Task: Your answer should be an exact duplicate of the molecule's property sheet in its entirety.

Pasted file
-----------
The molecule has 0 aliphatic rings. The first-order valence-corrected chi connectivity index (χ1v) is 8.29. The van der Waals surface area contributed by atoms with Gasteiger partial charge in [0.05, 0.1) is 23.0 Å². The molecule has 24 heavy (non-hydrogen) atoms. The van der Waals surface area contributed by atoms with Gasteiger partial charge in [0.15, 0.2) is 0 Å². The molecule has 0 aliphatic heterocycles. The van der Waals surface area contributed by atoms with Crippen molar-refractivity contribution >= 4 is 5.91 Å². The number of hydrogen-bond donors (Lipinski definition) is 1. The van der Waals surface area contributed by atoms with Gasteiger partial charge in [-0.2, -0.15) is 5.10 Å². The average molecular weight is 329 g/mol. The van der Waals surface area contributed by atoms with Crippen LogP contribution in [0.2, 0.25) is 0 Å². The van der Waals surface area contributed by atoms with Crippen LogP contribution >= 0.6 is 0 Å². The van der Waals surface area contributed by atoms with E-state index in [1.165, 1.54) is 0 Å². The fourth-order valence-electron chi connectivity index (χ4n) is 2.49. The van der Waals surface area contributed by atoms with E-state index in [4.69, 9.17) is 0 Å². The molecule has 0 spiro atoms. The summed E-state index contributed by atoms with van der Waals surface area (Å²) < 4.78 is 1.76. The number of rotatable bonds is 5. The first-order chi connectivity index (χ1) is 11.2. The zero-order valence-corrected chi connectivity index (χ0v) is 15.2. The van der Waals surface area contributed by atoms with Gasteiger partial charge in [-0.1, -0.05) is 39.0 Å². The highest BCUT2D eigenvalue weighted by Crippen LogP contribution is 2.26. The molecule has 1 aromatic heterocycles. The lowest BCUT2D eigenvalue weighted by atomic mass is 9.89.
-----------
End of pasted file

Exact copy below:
The molecule has 0 aliphatic rings. The first-order valence-corrected chi connectivity index (χ1v) is 8.29. The van der Waals surface area contributed by atoms with Gasteiger partial charge in [0.05, 0.1) is 23.0 Å². The molecule has 24 heavy (non-hydrogen) atoms. The van der Waals surface area contributed by atoms with Gasteiger partial charge in [0.15, 0.2) is 0 Å². The molecule has 0 aliphatic heterocycles. The van der Waals surface area contributed by atoms with Crippen molar-refractivity contribution >= 4 is 5.91 Å². The number of hydrogen-bond donors (Lipinski definition) is 1. The van der Waals surface area contributed by atoms with Gasteiger partial charge in [-0.2, -0.15) is 5.10 Å². The average molecular weight is 329 g/mol. The van der Waals surface area contributed by atoms with Crippen LogP contribution in [0.2, 0.25) is 0 Å². The van der Waals surface area contributed by atoms with Crippen LogP contribution >= 0.6 is 0 Å². The van der Waals surface area contributed by atoms with E-state index in [1.165, 1.54) is 0 Å². The fourth-order valence-electron chi connectivity index (χ4n) is 2.49. The van der Waals surface area contributed by atoms with E-state index in [4.69, 9.17) is 0 Å². The molecule has 0 spiro atoms. The summed E-state index contributed by atoms with van der Waals surface area (Å²) < 4.78 is 1.76. The number of rotatable bonds is 5. The first-order chi connectivity index (χ1) is 11.2. The zero-order valence-corrected chi connectivity index (χ0v) is 15.2. The van der Waals surface area contributed by atoms with Gasteiger partial charge in [-0.1, -0.05) is 39.0 Å². The highest BCUT2D eigenvalue weighted by Crippen LogP contribution is 2.26. The molecule has 1 aromatic heterocycles. The lowest BCUT2D eigenvalue weighted by atomic mass is 9.89.